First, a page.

Iron plays a crucial role in human health, forming red blood cells that transport oxygen, supporting organ function, and helping essential growth and development. Yet, iron deficiency anemia affects more than 1.2 billion people worldwide.
However, researchers at the John Innes Centre might have just landed on a solution to what the World Health Organization says is the world’s largest nutrient deficiency.
Led by Professor Janneke Balk, researchers were able to identify genetic sequences responsible for high-iron mutations in plants such as peas and cereals. This discovery is a significant step towards addressing the global health issue of anemia through iron-fortified crops.
“There are a number of intriguing opportunities arising from this research but probably the most exciting outcome is that knowledge of these mutations could inform gene editing strategies to increase iron in a wide range of crops,” Balk said in a statement.
More iron in plants
Published in The Plant Journal, this research is crucial in combating iron deficiency anemia, a condition prevalent especially among girls and women worldwide, and exacerbated by reduced meat consumption due to climate change concerns. Iron deficiency anemia leads to a reduction in red blood cells, affecting oxygen storage and transport in the body.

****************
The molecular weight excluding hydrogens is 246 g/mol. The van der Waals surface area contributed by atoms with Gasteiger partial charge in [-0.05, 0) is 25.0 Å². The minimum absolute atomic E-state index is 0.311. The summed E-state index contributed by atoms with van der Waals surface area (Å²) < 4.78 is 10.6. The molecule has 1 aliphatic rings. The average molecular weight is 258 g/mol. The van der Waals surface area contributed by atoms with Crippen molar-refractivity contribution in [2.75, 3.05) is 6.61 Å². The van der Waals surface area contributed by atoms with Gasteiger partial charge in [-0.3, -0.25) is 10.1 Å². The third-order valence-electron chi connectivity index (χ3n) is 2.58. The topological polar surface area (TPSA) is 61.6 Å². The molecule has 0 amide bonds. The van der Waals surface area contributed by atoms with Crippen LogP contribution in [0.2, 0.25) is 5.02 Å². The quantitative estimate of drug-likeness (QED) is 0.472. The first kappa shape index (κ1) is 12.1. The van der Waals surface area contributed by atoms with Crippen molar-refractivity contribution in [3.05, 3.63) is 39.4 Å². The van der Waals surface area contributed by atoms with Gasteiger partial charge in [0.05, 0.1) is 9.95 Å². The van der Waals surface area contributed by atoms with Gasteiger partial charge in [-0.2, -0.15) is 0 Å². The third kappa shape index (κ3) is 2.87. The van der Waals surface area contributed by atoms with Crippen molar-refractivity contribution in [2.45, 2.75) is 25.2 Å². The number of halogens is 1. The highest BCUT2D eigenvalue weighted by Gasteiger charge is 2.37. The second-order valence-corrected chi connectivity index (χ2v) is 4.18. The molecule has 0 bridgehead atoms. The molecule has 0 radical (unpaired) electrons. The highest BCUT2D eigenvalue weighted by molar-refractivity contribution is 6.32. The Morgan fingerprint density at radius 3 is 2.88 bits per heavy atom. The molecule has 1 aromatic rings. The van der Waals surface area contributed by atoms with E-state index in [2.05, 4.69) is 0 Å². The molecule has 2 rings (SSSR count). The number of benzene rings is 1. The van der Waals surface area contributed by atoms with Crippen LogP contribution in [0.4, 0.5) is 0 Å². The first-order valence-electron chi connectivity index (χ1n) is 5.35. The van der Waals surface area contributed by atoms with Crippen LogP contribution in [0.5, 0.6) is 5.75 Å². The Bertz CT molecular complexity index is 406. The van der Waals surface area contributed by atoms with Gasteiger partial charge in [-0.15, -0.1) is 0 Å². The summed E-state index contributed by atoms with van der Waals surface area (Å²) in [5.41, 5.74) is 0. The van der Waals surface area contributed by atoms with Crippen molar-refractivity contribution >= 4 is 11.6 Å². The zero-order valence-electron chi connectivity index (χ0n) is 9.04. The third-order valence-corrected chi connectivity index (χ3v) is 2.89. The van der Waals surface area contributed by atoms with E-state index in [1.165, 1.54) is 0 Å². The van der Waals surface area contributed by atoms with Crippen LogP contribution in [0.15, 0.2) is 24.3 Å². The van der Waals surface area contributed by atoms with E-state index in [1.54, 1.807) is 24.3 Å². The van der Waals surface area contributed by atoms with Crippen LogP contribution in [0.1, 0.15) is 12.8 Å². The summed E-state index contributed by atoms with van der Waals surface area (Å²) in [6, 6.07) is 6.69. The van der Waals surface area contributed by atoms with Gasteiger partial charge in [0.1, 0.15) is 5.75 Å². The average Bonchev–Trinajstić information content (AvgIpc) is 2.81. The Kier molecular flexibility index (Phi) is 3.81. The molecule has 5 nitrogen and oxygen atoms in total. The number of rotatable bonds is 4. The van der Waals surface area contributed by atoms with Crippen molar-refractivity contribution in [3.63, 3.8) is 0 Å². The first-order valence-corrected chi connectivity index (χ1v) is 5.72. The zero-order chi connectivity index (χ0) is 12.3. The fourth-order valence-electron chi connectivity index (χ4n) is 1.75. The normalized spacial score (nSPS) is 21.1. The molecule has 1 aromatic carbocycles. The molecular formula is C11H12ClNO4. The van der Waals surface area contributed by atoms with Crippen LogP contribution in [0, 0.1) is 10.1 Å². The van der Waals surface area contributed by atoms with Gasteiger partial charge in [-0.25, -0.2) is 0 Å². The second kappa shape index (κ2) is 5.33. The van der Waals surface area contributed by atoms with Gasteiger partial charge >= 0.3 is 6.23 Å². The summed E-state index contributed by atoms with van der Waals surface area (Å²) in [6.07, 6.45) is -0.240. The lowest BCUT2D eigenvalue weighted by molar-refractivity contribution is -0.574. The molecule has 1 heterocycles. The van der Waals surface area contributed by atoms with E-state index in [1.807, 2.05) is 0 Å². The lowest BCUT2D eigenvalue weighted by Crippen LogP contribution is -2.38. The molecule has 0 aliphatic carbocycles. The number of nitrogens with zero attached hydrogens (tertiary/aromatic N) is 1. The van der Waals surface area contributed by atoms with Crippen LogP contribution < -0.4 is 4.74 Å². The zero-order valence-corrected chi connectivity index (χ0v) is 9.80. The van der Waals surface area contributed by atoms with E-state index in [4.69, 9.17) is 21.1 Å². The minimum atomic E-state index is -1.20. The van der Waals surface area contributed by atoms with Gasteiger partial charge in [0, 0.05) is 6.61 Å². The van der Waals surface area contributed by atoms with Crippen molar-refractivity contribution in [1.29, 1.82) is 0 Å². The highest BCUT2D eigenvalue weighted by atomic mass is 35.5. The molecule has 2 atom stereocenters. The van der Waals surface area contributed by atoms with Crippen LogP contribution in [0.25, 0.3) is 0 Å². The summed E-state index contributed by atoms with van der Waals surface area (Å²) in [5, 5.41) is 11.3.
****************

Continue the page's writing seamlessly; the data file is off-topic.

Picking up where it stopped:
The research team employed RNA sequencing to identify genes expressed in high-iron pea plants, comparing them with normal plants. Through computational mapping and plant experiments, they determined the exact mutations and their locations on the pea genome.
The implications of this discovery extend beyond peas. “Now that we have identified these mutated genes, we can start making advances in both scientific understanding and practical improvements in producing food with higher more bioavailable iron content,” Balk said.
The knowledge gained from these high-iron phenotypes paves the way for biofortification or the enhancement of the nutritional value of food.
Potential applications include breeding pea shoots with tenfold more iron and developing natural iron supplements without the side effects of chemical alternatives. Moreover, the conserved nature of these genes across the plant kingdom hints at the possibility of biofortifying other crops like wheat and barley.
The identification of these mutations resolves a long-standing scientific mystery. The two high-iron pea varieties, key to understanding plant iron transport, had been a focus of research for more than 30 years. The first draft of the pea genome, completed four years ago, significantly aided this breakthrough.
“I have been associated with the field of iron homeostasis in plants for 20 years and every conference I went to, or in papers, these two genes are mentioned but people did not have the mutations,” Balk said.
“This was important to the success of our research because the seeds from one of the mutants loses viability after a couple of years,” she said. “It shows the key role of seed banks and maintaining historical collections.”
How to get enough iron from plants